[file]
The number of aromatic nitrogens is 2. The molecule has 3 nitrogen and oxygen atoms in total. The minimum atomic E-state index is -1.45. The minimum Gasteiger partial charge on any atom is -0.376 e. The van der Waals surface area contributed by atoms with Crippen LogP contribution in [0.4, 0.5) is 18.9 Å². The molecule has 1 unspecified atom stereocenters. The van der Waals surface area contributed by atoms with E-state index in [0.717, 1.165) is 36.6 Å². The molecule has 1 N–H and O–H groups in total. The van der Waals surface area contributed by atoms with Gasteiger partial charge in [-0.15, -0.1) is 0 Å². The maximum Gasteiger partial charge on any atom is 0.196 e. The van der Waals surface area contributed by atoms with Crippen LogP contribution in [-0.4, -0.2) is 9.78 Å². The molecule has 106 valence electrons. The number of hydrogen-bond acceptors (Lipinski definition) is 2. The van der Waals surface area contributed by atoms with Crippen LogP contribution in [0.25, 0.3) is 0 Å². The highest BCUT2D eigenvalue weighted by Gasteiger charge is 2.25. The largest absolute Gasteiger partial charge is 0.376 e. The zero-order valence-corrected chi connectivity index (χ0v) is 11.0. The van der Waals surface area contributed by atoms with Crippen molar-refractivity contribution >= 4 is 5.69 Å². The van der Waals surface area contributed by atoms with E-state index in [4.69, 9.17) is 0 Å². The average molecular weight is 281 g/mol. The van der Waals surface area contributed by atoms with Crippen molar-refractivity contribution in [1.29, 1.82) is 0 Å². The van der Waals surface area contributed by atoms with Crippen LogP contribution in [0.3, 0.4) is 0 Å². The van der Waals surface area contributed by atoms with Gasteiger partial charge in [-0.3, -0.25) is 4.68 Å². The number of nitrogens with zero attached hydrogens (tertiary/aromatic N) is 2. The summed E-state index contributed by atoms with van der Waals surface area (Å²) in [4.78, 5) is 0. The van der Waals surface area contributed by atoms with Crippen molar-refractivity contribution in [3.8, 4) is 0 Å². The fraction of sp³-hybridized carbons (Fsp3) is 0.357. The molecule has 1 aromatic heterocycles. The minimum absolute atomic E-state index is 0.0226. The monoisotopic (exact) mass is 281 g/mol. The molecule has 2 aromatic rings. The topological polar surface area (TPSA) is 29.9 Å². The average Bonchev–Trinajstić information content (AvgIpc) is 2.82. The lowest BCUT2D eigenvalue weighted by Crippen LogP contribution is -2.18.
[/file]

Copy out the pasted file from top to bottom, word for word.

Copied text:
The number of aromatic nitrogens is 2. The molecule has 3 nitrogen and oxygen atoms in total. The minimum atomic E-state index is -1.45. The minimum Gasteiger partial charge on any atom is -0.376 e. The van der Waals surface area contributed by atoms with Crippen LogP contribution in [0.4, 0.5) is 18.9 Å². The molecule has 1 unspecified atom stereocenters. The van der Waals surface area contributed by atoms with E-state index in [0.717, 1.165) is 36.6 Å². The molecule has 1 N–H and O–H groups in total. The van der Waals surface area contributed by atoms with Gasteiger partial charge in [-0.15, -0.1) is 0 Å². The maximum Gasteiger partial charge on any atom is 0.196 e. The van der Waals surface area contributed by atoms with Crippen LogP contribution in [-0.4, -0.2) is 9.78 Å². The molecule has 106 valence electrons. The number of hydrogen-bond acceptors (Lipinski definition) is 2. The van der Waals surface area contributed by atoms with Crippen LogP contribution in [0.25, 0.3) is 0 Å². The highest BCUT2D eigenvalue weighted by Gasteiger charge is 2.25. The largest absolute Gasteiger partial charge is 0.376 e. The zero-order valence-corrected chi connectivity index (χ0v) is 11.0. The van der Waals surface area contributed by atoms with Crippen molar-refractivity contribution >= 4 is 5.69 Å². The van der Waals surface area contributed by atoms with E-state index in [4.69, 9.17) is 0 Å². The average molecular weight is 281 g/mol. The van der Waals surface area contributed by atoms with Crippen molar-refractivity contribution in [1.29, 1.82) is 0 Å². The van der Waals surface area contributed by atoms with Crippen LogP contribution in [0.3, 0.4) is 0 Å². The van der Waals surface area contributed by atoms with Gasteiger partial charge in [-0.3, -0.25) is 4.68 Å². The number of nitrogens with zero attached hydrogens (tertiary/aromatic N) is 2. The summed E-state index contributed by atoms with van der Waals surface area (Å²) in [4.78, 5) is 0. The van der Waals surface area contributed by atoms with Crippen molar-refractivity contribution in [3.8, 4) is 0 Å². The fraction of sp³-hybridized carbons (Fsp3) is 0.357. The molecule has 1 aromatic heterocycles. The minimum absolute atomic E-state index is 0.0226. The monoisotopic (exact) mass is 281 g/mol. The molecule has 2 aromatic rings. The topological polar surface area (TPSA) is 29.9 Å². The average Bonchev–Trinajstić information content (AvgIpc) is 2.82. The lowest BCUT2D eigenvalue weighted by Crippen LogP contribution is -2.18.